Lessons from Week One of a Small Team's Scrum

January 30, 2009

Balancing time between development and client fulfillment is one of the biggest challenges in a small, technology-driven firm. After coming on-board at New Media Campaigns earlier this month it became apparent that the development team had grown to a size necessitating better coordination of efforts. Having recently spent time at Microsoft where Scrum is the preferred weapon of project management choice I suggested we use it and tweak as we go. One week into our first sprint and already we have learned a great deal.

Never heard of Scrum? Scrum is a process for managing complex projects that doesn't involve complicated rules and practices. At its core Scrum emphasizes working in short, focused 'sprints'. Going into these 3-4 week intervals of work the Product Owner and Team decide what items to take off of the "Product Backlog", a prioritized list of items which have not been built, and onto the "Sprint Backlog". The Sprint Backlog is a lot like a work agreement between a general contractor and a subcontractor. Once on the Sprint Backlog the Team has committed to completing that task in a "shippable state" by the end date of the sprint. No new features go onto the sprint backlog once the sprint begins. The scrum ship has sailed. During the sprint daily 'stand-up' meetings lasting no longer than 15 minutes report progress and bubble up potential road blocks. After the sprint has ended the Team and Product Owner review the process, alter where necessary, and repeat. For more detail there are many great sources on the web.

My key take-aways from the week 1 of our first Scrum Sprint are:

#1 - Scrum's Simplicity Makes it Easy to Get Started

Two weeks ago all members of my team had 'heard' of "Scrum" but did not know what it was. After an introductory memo and a 30-minute meeting everyone had a good enough understanding of Scrum to get on-board and moving. We compiled the Product Backlog last week and decided on a shorter 3-week sprint for our first time through. This week we have been off to the races, holding daily stand-ups, and tracking progress against the backlog.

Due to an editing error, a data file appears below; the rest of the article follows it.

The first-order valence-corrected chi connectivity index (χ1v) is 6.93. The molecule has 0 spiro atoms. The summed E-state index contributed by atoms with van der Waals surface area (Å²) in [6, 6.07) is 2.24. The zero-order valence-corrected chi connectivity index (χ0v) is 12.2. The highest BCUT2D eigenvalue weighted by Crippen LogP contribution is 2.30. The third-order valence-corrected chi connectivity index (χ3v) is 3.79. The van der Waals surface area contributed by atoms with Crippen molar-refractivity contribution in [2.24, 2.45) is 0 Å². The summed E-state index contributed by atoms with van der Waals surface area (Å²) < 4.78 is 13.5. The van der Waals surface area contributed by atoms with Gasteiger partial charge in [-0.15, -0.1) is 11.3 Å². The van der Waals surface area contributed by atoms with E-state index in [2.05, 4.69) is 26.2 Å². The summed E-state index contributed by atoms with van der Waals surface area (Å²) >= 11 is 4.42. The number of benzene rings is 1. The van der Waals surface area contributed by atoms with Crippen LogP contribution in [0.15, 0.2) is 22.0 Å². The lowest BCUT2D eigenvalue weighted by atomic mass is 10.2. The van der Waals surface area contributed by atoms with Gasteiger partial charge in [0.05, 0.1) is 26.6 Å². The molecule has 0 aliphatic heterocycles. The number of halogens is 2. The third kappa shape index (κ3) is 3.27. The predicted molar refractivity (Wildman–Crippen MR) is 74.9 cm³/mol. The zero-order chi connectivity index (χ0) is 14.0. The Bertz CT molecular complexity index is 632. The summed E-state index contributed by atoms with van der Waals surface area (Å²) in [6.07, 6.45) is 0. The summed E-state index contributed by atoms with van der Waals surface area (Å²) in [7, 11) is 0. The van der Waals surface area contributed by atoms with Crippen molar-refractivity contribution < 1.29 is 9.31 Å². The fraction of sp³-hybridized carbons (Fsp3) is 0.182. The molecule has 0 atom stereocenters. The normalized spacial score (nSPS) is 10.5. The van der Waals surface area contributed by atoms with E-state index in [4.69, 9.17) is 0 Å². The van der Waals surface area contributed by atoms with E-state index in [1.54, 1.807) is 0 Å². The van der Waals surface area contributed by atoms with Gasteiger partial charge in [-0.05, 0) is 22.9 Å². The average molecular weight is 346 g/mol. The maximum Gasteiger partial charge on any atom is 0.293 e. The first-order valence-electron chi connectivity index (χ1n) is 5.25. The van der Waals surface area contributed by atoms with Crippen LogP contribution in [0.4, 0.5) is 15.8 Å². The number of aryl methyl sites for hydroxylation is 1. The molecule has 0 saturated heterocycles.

#2 - Google Docs is Great for Product and Sprint Backlogs

There are many software products out there that help facilitate the Scrum process. Most of them are expensive. Luckily all you really need is a spreadsheet. Ideally one that is centrally accessible. Google Docs' Spreadsheet app is all the software a small Scrum team needs to get going. Best of all: it's free. The development team is always looking at the live product and sprint backlogs and can be updating them collaboratively.

#3 - Burndown Charts are Really Useful with Small Teams

The burndown chart is a simple visualization of how much work remains in the sprint. Going into a sprint the Team 'costs', or estimates, how long each work item takes. Each day progress on work items is recorded which enables us to plot how much work remains against how much work would 'ideally' remain. Below is the New Media Campaigns burndown chart for this sprint taken right out of Google Docs. Using a burndown chart with a small team increases the pressure of making individual, daily progress and enables the team to rally around being on schedule. Frankly it's really rewarding to make the "Actual" line fall below the "Expected" line. As you can see right now we're a few hours behind!

New Media Campaigns Burndown Chart

Scrum in a small business with a small team is a different beast than Scrum at a place like Microsoft. Self-organization is a fundamental tenant of the process and as we become adjusted to the process we will learn a lot along the way. I would love to hear how other small dev businesses and dev teams have tweaked Scrum in the comments! As this sprint finishes up and we continue to Scrum I'll be writing about our challenges, insights, and experiences in the posts ahead.


 PM Hut's avatar
PM Hut

I wonder if that although everyone understood what Scrum is, did they all accept it? Was it an easy sell to your programmers?

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